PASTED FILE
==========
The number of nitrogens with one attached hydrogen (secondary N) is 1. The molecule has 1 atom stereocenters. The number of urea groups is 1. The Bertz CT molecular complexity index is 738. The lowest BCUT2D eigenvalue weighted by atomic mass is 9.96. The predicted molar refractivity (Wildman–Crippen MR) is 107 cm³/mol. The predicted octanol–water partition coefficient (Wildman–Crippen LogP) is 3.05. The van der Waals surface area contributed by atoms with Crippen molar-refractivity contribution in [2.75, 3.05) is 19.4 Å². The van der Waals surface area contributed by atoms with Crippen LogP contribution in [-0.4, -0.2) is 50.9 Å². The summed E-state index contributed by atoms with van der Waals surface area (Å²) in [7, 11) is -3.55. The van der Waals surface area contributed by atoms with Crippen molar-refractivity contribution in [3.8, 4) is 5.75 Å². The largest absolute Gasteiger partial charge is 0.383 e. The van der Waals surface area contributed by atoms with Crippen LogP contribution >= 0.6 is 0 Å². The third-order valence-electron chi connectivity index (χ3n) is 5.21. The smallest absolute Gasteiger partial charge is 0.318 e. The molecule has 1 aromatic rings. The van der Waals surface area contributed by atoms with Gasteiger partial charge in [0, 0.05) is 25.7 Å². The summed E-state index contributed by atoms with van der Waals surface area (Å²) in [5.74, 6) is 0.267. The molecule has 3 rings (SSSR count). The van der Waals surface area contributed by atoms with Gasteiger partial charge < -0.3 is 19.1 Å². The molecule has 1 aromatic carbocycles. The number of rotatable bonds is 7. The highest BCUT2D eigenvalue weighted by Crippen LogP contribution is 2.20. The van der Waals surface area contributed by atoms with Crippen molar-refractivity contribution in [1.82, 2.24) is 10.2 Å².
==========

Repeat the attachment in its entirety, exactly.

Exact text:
The number of nitrogens with one attached hydrogen (secondary N) is 1. The molecule has 1 atom stereocenters. The number of urea groups is 1. The Bertz CT molecular complexity index is 738. The lowest BCUT2D eigenvalue weighted by atomic mass is 9.96. The predicted molar refractivity (Wildman–Crippen MR) is 107 cm³/mol. The predicted octanol–water partition coefficient (Wildman–Crippen LogP) is 3.05. The van der Waals surface area contributed by atoms with Crippen molar-refractivity contribution in [2.75, 3.05) is 19.4 Å². The van der Waals surface area contributed by atoms with Crippen LogP contribution in [-0.4, -0.2) is 50.9 Å². The summed E-state index contributed by atoms with van der Waals surface area (Å²) in [7, 11) is -3.55. The van der Waals surface area contributed by atoms with Crippen molar-refractivity contribution in [3.8, 4) is 5.75 Å². The largest absolute Gasteiger partial charge is 0.383 e. The van der Waals surface area contributed by atoms with Crippen LogP contribution >= 0.6 is 0 Å². The third-order valence-electron chi connectivity index (χ3n) is 5.21. The smallest absolute Gasteiger partial charge is 0.318 e. The molecule has 1 aromatic rings. The van der Waals surface area contributed by atoms with Gasteiger partial charge in [0, 0.05) is 25.7 Å². The summed E-state index contributed by atoms with van der Waals surface area (Å²) in [5.74, 6) is 0.267. The molecule has 3 rings (SSSR count). The van der Waals surface area contributed by atoms with Gasteiger partial charge < -0.3 is 19.1 Å². The molecule has 1 aromatic carbocycles. The number of rotatable bonds is 7. The highest BCUT2D eigenvalue weighted by Crippen LogP contribution is 2.20. The van der Waals surface area contributed by atoms with Crippen molar-refractivity contribution in [1.82, 2.24) is 10.2 Å².